Which? tests car auto-braking systemsVolvo City Safety comes out on top
12 May 2011
A Which? test of advanced car braking systems has revealed that they are capable of significantly reducing the severity of collisions.
Although all of the systems we tested were judged as worth having, they are also currently only available as pricey optional extras - although we hope that like electronic stability control, they will become a standard feature in the next few years.
Advanced braking explained
The cars we tested were the Volvo V60, new Mercedes CLS, Audi A7, VW Passat Estate, BMW 530d and the Infiniti M37S.
They all come with equipment including radar sensors, cameras and lasers that recognise the vehicle in front and alert the driver if a collision is imminent. If the driver does not react and the collision cannot be avoided (by swerving), the system automatically brakes to reduce the speed of the impact or to prevent it altogether.
Out test looked at how well the advanced braking systems reduced impact speed as well as how effectively the driver is alerted to an imminent collision. We also looked at the reliability of the systems and for the chance of false alarms or unnecessary emergency braking.
Volvo City Safe wins
|Advanced braking systems compared|
|Advanced Braking System||Car tested||Rating|
|Volvo City Safe||V60 D5|
|Mercedes Pre-Safe||CLS 350 CGI|
|Audi Pre-Sense||A7 3.0 TFSI|
|VW Front Assist||Passat Estate 2.0 TFSI|
|BMW Adaptive Brake Assistant||530d Automatic|
|Infiniti Intelligent Brake Assist||M37S Premium|
The best overall system we tried, with a five-star rating, was Volvo's City Safe. It showed a high potential to prevent crashes into stationary objects, performing well at high speeds with early warning alarms. At speeds of up to 25mph, it completely prevented the V60 from crashing.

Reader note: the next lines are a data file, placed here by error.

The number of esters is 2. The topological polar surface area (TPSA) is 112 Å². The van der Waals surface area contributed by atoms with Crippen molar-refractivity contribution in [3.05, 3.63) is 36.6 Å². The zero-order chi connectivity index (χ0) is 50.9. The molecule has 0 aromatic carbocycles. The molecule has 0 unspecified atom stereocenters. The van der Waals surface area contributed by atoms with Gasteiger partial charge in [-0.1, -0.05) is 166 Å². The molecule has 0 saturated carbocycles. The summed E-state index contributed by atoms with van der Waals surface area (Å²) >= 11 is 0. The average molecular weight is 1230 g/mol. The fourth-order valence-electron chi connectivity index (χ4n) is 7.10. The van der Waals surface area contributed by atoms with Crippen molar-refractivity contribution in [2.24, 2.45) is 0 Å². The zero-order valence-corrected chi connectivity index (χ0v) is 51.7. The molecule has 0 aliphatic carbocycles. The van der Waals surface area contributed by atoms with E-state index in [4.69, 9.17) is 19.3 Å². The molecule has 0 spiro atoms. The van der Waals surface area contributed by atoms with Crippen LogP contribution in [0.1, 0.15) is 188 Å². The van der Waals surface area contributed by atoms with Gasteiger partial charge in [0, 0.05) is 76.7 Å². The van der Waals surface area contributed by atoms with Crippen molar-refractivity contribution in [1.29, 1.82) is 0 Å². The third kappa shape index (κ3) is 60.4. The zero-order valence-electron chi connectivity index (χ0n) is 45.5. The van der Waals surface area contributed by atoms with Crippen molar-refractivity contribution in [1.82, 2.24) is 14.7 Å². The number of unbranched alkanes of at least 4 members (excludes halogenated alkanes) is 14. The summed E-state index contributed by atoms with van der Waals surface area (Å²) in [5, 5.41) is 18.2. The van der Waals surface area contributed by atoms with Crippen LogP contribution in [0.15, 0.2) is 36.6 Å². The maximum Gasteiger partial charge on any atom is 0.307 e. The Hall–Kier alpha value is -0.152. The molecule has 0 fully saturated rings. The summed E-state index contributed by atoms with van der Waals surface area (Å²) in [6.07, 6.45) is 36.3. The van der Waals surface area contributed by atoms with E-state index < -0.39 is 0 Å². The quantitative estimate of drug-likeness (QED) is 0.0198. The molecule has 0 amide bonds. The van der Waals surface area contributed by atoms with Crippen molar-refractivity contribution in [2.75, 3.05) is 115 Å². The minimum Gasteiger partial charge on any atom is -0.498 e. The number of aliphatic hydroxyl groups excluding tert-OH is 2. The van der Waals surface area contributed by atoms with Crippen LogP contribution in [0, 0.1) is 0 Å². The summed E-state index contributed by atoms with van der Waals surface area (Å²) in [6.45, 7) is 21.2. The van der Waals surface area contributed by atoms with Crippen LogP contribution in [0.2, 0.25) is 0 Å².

The Mercedes Pre-Safe and Audi's Pre-Sense outperformed the Volvo in terms of cutting speed and lessening the severity of potential injuries, but couldn't completely prevent a collision or come to a stop in front of stationary objects. The Mercedes system had the edge of the two, just scoring five stars, while the Audi earned a high four-star award. However, both manufacturers have announced their systems will be upgraded later in 2011.
The four-star VW Front Assist system in the Passat Estate took fourth place. It did stop in front of stationary obstacles, but only at very low speeds. At high speeds it was less reliable than we'd like - setting off the driver warnings too late or not at all.
BMW's Adaptive Brake Assitant lagged behind the four top scorers, getting three stars. It warns the driver very early, but not very forcefully. If the driver does not react, it brakes only partially, reducing speed less effectively than the rival systems. With a stationary obstacle it did not brake at all.
The three-star Infiniti Intelligent Brake Assist was the poorest performer. It was ineffective in terms of warning the driver and reducing speed. One plus is the innovative accelerator pedal which pushes back against the driver's foot if the distance to the car in front is inadequate - but this lacks fine-tuning and is likely to feel strange for most drivers (at present).
While the overall results vary greatly, all of the advanced braking systems we tested are a safety plus. Even if they lower impact speed only minimally, any reduction at all can save lives.
We urge car manufacturers to introduce the systems more widely across their ranges, and reduce their cost, as soon as possible.
View our reviews of the tested cars: